I rappelled to a ledge, where Clarke was soaked and waiting. We were still high up in the Sierra Nevada, our thin shells snapping in the wind. We didn’t know where we were, or how many rappels waited below. I ate from a tiny packet of trail mix before passing it to Clarke, who shivered so badly he spilled it all. I picked grains of granola out of the wet gravel at our feet.
"Our push to go to the moon wasn't motivated by finding clean energy, bringing global peace, or curing cancer. We went there because it inspired people. Not just Americans -- it was an accomplishment for humanity. Aquarius motivates us to look inward instead of skyward, to find an even greater sense of pride than landing on the foreign soil of the moon: understanding our home."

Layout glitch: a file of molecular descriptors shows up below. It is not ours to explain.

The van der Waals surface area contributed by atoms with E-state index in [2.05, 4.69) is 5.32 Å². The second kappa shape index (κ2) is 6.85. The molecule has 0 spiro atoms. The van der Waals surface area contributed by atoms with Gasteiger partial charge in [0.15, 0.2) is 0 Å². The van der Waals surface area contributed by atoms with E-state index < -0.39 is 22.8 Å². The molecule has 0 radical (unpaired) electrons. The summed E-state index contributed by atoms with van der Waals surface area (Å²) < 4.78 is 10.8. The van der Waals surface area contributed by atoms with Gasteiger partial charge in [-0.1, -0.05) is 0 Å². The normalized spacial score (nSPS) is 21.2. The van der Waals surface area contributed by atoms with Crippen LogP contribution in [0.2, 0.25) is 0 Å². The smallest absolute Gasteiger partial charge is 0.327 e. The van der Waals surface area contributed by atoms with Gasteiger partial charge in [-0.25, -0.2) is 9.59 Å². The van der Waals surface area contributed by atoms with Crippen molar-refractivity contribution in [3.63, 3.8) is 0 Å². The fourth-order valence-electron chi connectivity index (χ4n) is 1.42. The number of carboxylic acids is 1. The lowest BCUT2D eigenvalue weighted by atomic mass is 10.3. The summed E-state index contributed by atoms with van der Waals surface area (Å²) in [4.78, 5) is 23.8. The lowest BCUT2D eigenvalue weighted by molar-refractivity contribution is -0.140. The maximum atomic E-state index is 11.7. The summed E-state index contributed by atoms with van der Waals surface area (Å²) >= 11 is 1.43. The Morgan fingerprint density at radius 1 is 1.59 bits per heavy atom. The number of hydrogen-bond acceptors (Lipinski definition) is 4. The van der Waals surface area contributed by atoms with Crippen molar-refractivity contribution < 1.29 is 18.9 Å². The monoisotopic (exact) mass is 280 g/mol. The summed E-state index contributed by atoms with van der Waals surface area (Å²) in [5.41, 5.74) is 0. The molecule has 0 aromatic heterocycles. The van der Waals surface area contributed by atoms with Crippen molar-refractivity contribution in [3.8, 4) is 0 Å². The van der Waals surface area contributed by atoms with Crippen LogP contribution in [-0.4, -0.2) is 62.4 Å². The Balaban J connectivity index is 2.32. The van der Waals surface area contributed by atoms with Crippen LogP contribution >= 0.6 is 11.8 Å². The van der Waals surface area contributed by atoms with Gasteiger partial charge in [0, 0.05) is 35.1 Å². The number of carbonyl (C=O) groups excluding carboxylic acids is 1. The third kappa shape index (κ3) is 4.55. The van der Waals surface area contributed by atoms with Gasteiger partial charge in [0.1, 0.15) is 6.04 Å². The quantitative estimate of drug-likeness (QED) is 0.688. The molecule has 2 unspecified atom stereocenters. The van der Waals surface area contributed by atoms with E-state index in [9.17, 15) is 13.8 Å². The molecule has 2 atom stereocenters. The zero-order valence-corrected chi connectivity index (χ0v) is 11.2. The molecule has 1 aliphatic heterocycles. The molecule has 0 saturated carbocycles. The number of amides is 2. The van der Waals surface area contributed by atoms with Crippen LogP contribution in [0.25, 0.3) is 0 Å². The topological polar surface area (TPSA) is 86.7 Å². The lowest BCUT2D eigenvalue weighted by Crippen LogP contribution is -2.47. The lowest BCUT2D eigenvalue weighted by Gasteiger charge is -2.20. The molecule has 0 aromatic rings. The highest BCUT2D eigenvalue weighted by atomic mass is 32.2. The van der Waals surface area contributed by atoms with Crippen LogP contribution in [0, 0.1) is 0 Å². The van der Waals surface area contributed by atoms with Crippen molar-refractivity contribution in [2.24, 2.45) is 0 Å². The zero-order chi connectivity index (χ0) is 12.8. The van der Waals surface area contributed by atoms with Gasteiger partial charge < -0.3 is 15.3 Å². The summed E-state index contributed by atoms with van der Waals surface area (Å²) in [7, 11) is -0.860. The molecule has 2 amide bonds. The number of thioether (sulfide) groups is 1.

The future of our coast is going to be a major environmental cause, the way stopping whale hunts, banning DDT, and fixing the ozone layer were. We won those, and we can win this one too. But it will take massive participation by surfers. This is about literally every surf spot, on every coastline, you’ve ever known. Sea levels are rising. So must we.
Gary Cogorno, who's been the event's master of ceremonies for as long as anyone can remember, addresses the crowd: "To be clear, there is no event today. Or any day. It's a figment of your imagination. Go home."
"At a high mountain border crossing in a snowstorm we were detained. Unable to cross to Argentina or return to Chile, we had tea with the police in their deserted station. We later got to Argentina on the same flight as the Uruguayan rugby team that, after crashing, resorted to eating their dead."